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Sushi at Tokyo Restaurant, Alewife


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Sushi at Tokyo Restaurant, Alewife

Tir na nOg | Jun 13, 2003 12:59 AM

We dropped in for dinner last week at the Tokyo Restaurant near Alewife station (307 Fresh Pond Parkway). I’m sure you’ve probably seen it out of the corner of your eye rushing home—you know the one with the big “All you can eat Sushi buffet lunch” sign out front?

Now, normally I wouldn’t have much in the way of high expectations for anything labeled “all you can eat,” particularly sushi. But I’m happy to report that we enjoyed an excellent dinner worthy of a second trip.

First off, belying the rather plain exterior, Tokyo has a very attractive, spacious dining room, with a sushi bar, lounge area (TV) and a fenced off group of tatami platforms, the latter necessitating removing your shoes. Interestingly, the chef/owner’s attractive, kimono-clad wife informed us that Tokyo is the oldest Japanese restaurant in Boston!

Apparently, the place is very crowded at lunch with the local business crowd, but for dinner only 10-15 diners show up on a typical weeknight. So the service was quick and attentive. After a basic salad and the customary miso soup, we tried a plate of “Tokyo style” goyza. Not sure what “Tokyo style” refers to, but they were fried, and I thought particularly flavorful, although they could have used a little blotting to remove the excess oil.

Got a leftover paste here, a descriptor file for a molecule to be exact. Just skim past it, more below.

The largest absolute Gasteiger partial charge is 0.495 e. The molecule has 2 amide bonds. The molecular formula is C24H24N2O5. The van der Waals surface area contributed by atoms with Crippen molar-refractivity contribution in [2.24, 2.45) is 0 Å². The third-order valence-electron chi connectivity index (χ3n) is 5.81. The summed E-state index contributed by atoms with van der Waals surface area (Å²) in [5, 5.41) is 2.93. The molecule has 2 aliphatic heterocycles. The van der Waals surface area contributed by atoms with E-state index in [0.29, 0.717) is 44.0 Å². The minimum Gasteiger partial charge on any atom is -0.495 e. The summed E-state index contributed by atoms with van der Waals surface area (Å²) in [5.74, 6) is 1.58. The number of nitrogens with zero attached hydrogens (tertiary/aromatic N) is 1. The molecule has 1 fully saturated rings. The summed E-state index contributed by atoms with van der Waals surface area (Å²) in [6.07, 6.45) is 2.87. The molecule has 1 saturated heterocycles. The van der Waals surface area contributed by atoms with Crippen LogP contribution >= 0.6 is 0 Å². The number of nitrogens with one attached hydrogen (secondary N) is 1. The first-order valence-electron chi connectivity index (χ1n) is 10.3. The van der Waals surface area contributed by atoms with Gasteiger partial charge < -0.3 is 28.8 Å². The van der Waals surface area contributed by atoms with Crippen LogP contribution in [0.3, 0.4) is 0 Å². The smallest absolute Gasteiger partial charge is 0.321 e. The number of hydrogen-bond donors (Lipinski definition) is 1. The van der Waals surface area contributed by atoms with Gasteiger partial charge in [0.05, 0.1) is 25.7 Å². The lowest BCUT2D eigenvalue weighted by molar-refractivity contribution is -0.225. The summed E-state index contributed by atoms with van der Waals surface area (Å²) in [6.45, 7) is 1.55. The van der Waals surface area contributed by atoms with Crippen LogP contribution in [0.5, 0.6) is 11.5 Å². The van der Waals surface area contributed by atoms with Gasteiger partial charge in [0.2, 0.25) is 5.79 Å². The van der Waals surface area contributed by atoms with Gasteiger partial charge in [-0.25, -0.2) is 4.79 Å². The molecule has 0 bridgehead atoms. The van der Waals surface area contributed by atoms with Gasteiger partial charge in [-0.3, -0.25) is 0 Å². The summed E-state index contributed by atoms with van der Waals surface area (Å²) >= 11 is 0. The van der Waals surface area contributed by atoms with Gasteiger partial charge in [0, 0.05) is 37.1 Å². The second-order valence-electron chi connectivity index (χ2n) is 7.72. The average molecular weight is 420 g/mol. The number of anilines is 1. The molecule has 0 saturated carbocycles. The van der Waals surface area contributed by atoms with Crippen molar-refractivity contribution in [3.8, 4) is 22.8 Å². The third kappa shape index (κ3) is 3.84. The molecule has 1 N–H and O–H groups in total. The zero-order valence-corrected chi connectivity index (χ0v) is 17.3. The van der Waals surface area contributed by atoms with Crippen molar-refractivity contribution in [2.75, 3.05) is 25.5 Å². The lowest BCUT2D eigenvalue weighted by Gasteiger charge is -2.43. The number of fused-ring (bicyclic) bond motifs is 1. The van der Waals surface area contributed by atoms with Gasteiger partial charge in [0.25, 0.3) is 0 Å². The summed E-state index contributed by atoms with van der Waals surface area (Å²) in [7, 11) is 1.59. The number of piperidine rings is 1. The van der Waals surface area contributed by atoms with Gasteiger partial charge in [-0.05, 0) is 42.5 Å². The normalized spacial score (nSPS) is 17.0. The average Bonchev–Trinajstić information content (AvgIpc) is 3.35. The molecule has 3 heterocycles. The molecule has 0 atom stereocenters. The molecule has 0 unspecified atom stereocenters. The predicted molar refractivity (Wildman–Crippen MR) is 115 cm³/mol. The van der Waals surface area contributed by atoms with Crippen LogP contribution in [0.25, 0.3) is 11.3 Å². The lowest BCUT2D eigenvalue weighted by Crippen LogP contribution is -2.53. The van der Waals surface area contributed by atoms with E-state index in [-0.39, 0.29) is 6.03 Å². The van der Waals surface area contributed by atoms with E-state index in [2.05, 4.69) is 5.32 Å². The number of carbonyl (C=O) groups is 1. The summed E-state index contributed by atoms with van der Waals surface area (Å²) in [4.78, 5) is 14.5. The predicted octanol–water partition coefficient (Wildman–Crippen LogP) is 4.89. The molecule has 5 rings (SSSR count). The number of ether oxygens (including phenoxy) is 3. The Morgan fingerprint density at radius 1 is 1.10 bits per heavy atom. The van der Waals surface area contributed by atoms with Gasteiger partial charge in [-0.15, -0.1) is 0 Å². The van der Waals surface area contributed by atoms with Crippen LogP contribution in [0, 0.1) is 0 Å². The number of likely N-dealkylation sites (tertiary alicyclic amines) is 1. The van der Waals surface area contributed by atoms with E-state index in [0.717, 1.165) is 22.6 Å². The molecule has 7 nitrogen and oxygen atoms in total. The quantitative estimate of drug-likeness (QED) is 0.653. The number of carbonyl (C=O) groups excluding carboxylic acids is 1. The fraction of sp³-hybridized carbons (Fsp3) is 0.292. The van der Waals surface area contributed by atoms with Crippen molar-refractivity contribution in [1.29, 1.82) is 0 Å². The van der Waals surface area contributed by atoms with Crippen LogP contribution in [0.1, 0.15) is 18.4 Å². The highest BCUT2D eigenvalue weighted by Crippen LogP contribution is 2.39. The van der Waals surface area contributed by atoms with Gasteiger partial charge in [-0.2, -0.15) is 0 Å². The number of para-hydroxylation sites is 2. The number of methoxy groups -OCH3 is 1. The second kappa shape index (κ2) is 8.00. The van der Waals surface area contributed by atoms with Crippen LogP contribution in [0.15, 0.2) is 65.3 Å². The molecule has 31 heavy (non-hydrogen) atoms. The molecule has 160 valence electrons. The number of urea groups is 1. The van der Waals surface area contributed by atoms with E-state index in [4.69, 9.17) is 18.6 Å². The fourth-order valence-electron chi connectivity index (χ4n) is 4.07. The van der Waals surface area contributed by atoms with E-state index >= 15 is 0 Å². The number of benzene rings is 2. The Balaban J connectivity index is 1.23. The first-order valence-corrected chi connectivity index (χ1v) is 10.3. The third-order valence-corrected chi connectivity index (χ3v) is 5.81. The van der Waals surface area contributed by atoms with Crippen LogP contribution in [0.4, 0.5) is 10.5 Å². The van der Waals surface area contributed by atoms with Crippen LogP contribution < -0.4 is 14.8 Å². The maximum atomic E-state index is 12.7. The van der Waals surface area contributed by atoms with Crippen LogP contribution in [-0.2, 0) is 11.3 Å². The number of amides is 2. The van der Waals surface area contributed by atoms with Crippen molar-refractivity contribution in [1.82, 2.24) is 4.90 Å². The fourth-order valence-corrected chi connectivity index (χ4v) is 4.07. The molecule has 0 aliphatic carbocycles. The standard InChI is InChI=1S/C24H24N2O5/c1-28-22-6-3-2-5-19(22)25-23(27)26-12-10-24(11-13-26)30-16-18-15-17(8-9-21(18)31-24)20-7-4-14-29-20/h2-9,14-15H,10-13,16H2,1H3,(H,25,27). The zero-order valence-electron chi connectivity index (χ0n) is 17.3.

Of course, we had to try a sushi platter, which was 13 different pieces of nigiri (necessitating a fight over who got which favorites!) and a tekka maki roll. Of particular note, the presentation was unusually pretty, with two cute little julienned kani “flowers”, which I’ve never seen before. The nigiri were better than average-sized “one-biters”, and the fish was tasty and fresh.

Now, one reason we decided to have dinner at Tokyo was that I had heard they served Nobu-style miso-marinated salmon, which is my all time favorite food on the planet. Unfortunately, I was misinformed, and they don’t. Instead, we tried a very interesting baked, tofu-stuffed salmon (crispy skin) dish in a thick, almost peanutty, sesame sauce, each piece wrapped in a bamboo leaf. This was a beautiful dish to look at, and delicious to boot.

Finally, for dessert we went with the inevitable, but tried and true bowls of green tea and ginger ice cream and glasses of plum wine.

Price wise, a reasonable $38 (although we received an additional 20% discount because we know the hostess, which I assure you has only slightly influenced this review).

Give it a try…


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